Category Archives: Disease

Disease Begins in the Mucus

Hippocrates famously said, “All disease begins in the gut.” I think we can narrow it down further: much modern disease begins in the mucus.

In a recent post, I put up this picture:

Antimicrobial peptides (AMPs), including defensins and cathelicidins, constitute an arsenal of innate regulators of paramount importance in the gut.

A depleted mucosal layer leads to inflammation and gut permeability.

It’s from a paper on the role of antimicrobial peptides in maintaining gut health. [1] The point of the left panel is that a healthy gut is characterized by a thick mucosal layer that shields our intestinal and immune cells from direct contact with bacteria. The inner mucus layer is infused with antimicrobial peptides to minimize its bacterial content. The outer mucus layer contains a population of friendly mucin-degrading bacteria – symbionts like Akkermansia who evolved to feed on our mucus. These friendly bacteria provide another layer of defense against infectious pathogens; bacteria tend to be quite good at keeping out competitors. Akkermansia has been found to prevent obesity.

In an unhealthy gut, on the other hand, the mucosal layer often gets stripped away. The image (right panel) attributes this to infection, which is one possibility, but nutritional factors also matter. For example:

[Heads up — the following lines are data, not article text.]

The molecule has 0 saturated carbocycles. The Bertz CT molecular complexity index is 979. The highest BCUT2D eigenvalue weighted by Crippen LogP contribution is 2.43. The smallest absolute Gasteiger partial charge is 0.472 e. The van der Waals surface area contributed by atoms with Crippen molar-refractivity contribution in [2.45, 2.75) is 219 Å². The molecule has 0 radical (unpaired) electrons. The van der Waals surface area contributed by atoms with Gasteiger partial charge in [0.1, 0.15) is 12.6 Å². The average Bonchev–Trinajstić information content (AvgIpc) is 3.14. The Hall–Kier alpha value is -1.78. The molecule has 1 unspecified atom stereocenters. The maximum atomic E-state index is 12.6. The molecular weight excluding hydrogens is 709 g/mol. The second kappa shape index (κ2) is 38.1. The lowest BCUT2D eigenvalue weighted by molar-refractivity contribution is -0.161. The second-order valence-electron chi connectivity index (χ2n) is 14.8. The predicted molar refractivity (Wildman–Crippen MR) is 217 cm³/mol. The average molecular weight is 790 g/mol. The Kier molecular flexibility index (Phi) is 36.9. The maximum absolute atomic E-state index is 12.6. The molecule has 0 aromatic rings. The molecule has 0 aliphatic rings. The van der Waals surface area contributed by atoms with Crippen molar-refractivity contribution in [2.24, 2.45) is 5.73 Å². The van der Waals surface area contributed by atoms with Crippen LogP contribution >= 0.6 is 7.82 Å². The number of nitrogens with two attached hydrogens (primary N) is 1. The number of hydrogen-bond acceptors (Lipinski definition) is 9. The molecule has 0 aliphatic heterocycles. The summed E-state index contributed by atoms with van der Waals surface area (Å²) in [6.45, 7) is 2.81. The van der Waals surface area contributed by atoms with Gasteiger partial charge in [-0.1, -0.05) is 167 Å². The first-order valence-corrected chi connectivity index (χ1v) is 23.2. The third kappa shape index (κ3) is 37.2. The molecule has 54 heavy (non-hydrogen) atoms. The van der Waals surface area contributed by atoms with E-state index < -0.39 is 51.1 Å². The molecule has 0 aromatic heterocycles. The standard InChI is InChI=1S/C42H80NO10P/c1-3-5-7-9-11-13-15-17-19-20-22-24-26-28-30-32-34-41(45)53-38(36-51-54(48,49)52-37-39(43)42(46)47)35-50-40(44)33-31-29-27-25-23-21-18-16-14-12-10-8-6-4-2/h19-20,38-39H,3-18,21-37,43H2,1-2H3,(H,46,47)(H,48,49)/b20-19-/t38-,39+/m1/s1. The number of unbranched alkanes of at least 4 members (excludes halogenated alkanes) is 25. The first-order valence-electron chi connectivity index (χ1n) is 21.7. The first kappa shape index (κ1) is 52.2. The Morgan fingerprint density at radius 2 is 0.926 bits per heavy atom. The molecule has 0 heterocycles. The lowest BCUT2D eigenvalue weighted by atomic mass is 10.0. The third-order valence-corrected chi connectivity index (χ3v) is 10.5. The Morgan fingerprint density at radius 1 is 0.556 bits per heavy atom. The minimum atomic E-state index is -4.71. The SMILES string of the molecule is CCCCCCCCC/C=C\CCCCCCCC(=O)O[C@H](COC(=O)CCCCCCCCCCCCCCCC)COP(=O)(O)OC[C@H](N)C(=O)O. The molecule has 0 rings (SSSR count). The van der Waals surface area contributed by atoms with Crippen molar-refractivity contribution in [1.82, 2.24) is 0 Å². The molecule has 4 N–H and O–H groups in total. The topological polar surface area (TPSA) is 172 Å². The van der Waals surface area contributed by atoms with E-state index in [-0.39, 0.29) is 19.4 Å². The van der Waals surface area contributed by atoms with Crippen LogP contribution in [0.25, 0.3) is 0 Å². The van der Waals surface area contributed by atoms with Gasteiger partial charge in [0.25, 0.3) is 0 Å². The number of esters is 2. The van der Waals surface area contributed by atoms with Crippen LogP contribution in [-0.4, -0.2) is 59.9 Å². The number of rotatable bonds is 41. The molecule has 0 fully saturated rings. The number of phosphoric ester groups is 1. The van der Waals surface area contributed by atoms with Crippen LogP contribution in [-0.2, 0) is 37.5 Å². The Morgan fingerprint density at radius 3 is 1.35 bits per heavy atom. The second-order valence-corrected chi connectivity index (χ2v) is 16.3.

• Deficiencies of vitamins A or D will reduce production of antimicrobial peptides, making it easier for pathogens to reach our gut cells;
  • On very low-carb diets, production of mucin-2, the primary constituent of gut mucus, may be limited in order to preserve glucose for the brain (see “Dangers of Zero-Carb Diets, II: Mucus Deficiency and Gastrointestinal Cancers,” Nov 15, 2010);
  • Deficiencies of dietary fiber, vinegar, choline, and other nutrients may impair gut motility, leading to concentrations of partially digested food and bacteria at specific points in the intestine.

Regardless of why it happens, once bacteria come into direct contact with our gut and immune cells, they trigger inflammation and tend to loosen the gut barrier. This allows live bacteria and cell wall components from dead bacteria to enter the body from the gut.

Endotoxins – toxic compounds released when bacteria die, such as lipopolysaccharides from the cell walls of gram-negative bacteria – are immunogenic and inflammatory. A large influx of endotoxins into the body is “endotoxemia” – poisoning by endotoxins. As little as 2 nanograms LPS per kilogram body weight will induce fever, and 1 microgram LPS per kilogram of body weight will induce shock. [2]

Diseases caused by endotoxemia include:

  • Hepatitis [3]
  • Diabetes [4]
  • Heart disease [5]
  • Obesity [6]
  • Pulmonary hypertension [7]
  • Dyslipidemia [8]
  • Chronic kidney disease [9]

Many of today’s most prevalent diseases are caused by chronic endotoxemia.

So it behooves us to avoid it. If endotoxemia is fundamentally caused by the loss of a protective mucosal layer in the gut, how do we assure healthy production of mucus?

A recent paper sheds valuable light on that question.

Natural Whole Foods, High-Fat Diets, and Gut Health

It’s well known that in mice, “high-fat diets” induce endotoxemia. But these diets aren’t necessarily high in fat – any pelleted rodent food in which fat provides more than 20% of calories may be called “high-fat.” The critical difference of “high-fat diets” from chow is that they are composed of purified nutrients – starch, sugar, oil, vitamins, and minerals – whereas chow is composed of natural whole foods such as wheat, corn, and seeds.